TRIBUTES were paid last night to George Donald’s “exceptional” contribution to the Doric mirth and mayhem of the comedy revue Scotland the What?.
Donald died after a long illness at his Perth home, aged 79.
William “Buff” Hardie, the sole survivor of the trio who brought the distinctive humour of the North-east to a global audience – Steve Robertson died in 2011 – said: “George was a vital part of the show’s chemistry.
“His talent was exceptional. As well as being a gifted pianist, he was a wonderfully sympathetic accompanist.
“It was in setting songs to his own accompaniment that I thought he demonstrated a fantastic and very unusual talent.”
Hardie, who wrote the lyrics while Donald wrote the music, added: “He made it look so effortless. He was incredibly versatile.
“I remember we were once described by a critic as ‘couthy and classy’ and you don’t have look far to see where the class came from. George was just a terrific performer with a feel for the theatrical.”
Following the announcement of Donald’s death yesterday, the flag above Aberdeen’s Town House was flown at half mast in tribute.
The trio were granted the freedom of the city in 2008 for service to the arts, the Doric language, the culture of the North-east and “above all, for makin’ a’body laugh”.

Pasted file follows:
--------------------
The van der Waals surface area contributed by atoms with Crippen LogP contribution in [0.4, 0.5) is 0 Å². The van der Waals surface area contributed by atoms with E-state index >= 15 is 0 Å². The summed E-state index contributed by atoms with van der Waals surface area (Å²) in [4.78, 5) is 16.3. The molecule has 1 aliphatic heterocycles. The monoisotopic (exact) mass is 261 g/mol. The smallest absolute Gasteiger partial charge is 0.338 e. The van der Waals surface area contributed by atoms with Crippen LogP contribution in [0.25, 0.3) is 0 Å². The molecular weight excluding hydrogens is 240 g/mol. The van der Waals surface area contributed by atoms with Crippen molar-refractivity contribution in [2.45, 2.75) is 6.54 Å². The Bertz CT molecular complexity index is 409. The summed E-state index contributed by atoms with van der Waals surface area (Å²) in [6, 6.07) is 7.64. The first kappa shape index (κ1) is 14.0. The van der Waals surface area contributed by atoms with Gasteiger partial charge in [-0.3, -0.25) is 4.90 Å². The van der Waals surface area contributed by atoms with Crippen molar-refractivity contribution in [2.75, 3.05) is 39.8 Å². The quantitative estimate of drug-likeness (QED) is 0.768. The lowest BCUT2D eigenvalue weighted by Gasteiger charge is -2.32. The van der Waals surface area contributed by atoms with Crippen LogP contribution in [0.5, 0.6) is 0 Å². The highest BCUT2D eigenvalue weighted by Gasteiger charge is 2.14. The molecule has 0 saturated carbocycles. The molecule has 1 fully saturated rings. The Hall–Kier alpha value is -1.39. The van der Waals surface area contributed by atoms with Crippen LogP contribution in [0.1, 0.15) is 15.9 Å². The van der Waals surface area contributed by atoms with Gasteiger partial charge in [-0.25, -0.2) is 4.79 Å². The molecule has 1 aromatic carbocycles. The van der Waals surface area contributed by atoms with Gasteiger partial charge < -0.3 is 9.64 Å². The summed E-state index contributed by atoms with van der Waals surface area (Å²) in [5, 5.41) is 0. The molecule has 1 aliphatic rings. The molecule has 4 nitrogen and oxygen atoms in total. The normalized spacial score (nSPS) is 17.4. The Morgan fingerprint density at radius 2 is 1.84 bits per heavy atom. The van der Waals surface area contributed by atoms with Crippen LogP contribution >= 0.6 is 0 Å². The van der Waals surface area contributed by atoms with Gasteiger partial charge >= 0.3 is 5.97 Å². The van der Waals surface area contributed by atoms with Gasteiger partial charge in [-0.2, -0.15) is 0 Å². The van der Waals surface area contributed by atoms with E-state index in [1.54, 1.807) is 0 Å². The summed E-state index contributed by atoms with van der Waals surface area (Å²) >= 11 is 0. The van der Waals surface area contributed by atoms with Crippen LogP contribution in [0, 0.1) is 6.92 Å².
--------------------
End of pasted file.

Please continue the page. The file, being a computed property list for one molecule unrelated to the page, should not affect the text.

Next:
Councillor George Adam, Lord Provost of Aberdeen, said: “Scotland the What? were wonderful ambassadors.”
Graeme Roberts, board chairman of Aberdeen Performing Arts which runs His Majesty’s Theatre – the revue’s spiritual home – said: “They have been uniquely entwined in the heart-strings of His Majesty’s, since the days when they wrote, composed, produced and directed the 1968 student show, giving them the idea of putting on a show of their own.
“George’s music and lyrics will live on forever as part of a North-east legend.”
Jane Spiers, APAs’ chief executive, added: “I was privileged to know George not just as a great performer and musician with Scotland the What? but in an earlier life as an inspirational teacher at Perth Academy who captivated a class of 14-year-olds with his passion for German literature, language and music.
“He was a first-class teacher and I owe so much to him as a positive influence and role model in my life.”
The three comedians first got together as part of the Aberdeen Revue Group after being involved in Aberdeen University student shows.
The trio first appeared under the banner of Scotland the What? at the Edinburgh Fringe in 1969 where they attracted rave reviews before taking their distinctive Doric humour around the world.
They gave their final performance, The Final Fling, at His Majesty’s Theatre on 25 November, 1995 – the same year they were awarded MBEs. They received honorary degrees from Aberdeen University in 1994.
Donald is survived by wife Isabelle, children Stephen, Marianne and Claire and six grandchildren. Mr Hardie added: “He will be sadly missed. I am mourning the death of a very, very good friend. ”